Product and process certification in imperfectly competitive markets: An application to the United States pork markets

Tomas Karl Henrik Nilsson, Purdue University


Concerns in the United States meat industry about food credence attributes, such as environmental degradation, animal welfare and antibiotics usage in live animal production are forcing food suppliers to change marketing strategies. These changes have brought three issues into the forefront of economic inquiry. The first issue centers on how to describe conceptually the consumer utility function if credence attributes are substitutable or complementary to each other. This issue is further complicated if consumers have heterogeneous preferences. The major finding is that the estimated utility parameters that describe the substitution and complementarity pattern are large, statistically significant and economically important but vary significantly across different segments of consumers. Therefore, consumer heterogeneity and attribute substitutability are two factors that require simultaneous consideration. The second issue focuses on how to characterize the demand for certified products when consumers have heterogeneous preferences. The study presents the estimates from a latent class model with three classes. The results indicate that there is a significant willingness to pay for certification. However, the willingness to pay is significantly different between the latent classes. In particular, two of the latent classes have significantly different willingness to pay for the certified products. The last but not least important issue concerns disentangling the economic impact from a voluntary credence-certification program on consumers and producers. The problem becomes somewhat more complex if consumers have heterogeneous preferences, markets are imperfectly competitive and whether firms are single- or multiproduct providers. The conventional and certified products continue to co-exist after the introduction of the certification program because there is a distribution of consumers that is relatively less concerned about credence qualities than the relative prices. Moreover, total welfare increases more when market power firms are single-product suppliers than when they are multiproduct suppliers. The reason is that because the multiproduct firm controls both the certified and conventional markets, it can restrict any demand expansion in the certified market by restricting the supply.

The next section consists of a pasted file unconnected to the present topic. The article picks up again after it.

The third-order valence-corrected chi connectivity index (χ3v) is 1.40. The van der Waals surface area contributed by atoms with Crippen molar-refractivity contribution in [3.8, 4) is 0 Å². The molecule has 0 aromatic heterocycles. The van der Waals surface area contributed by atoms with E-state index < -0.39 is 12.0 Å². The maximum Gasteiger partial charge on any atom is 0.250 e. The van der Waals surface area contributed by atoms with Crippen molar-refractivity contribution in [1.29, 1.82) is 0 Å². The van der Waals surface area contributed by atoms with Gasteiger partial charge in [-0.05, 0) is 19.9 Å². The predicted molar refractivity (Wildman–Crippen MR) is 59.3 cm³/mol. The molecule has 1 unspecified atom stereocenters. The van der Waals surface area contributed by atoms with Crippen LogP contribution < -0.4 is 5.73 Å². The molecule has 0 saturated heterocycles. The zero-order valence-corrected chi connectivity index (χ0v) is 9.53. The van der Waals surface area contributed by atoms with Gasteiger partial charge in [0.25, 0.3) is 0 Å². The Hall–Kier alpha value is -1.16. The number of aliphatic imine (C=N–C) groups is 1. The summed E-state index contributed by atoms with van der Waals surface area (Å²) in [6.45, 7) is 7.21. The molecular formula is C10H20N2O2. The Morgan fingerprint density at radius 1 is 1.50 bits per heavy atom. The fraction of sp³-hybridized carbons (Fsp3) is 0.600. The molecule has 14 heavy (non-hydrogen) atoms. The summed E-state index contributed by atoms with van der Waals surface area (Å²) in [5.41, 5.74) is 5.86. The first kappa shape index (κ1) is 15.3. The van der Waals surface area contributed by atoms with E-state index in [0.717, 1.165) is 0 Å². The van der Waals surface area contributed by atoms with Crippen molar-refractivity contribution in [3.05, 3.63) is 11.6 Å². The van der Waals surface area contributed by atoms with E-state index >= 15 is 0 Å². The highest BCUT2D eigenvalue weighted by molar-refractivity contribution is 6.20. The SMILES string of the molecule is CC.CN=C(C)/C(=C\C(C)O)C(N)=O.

Fulton, Purdue University.

Subject Area

Agricultural economics

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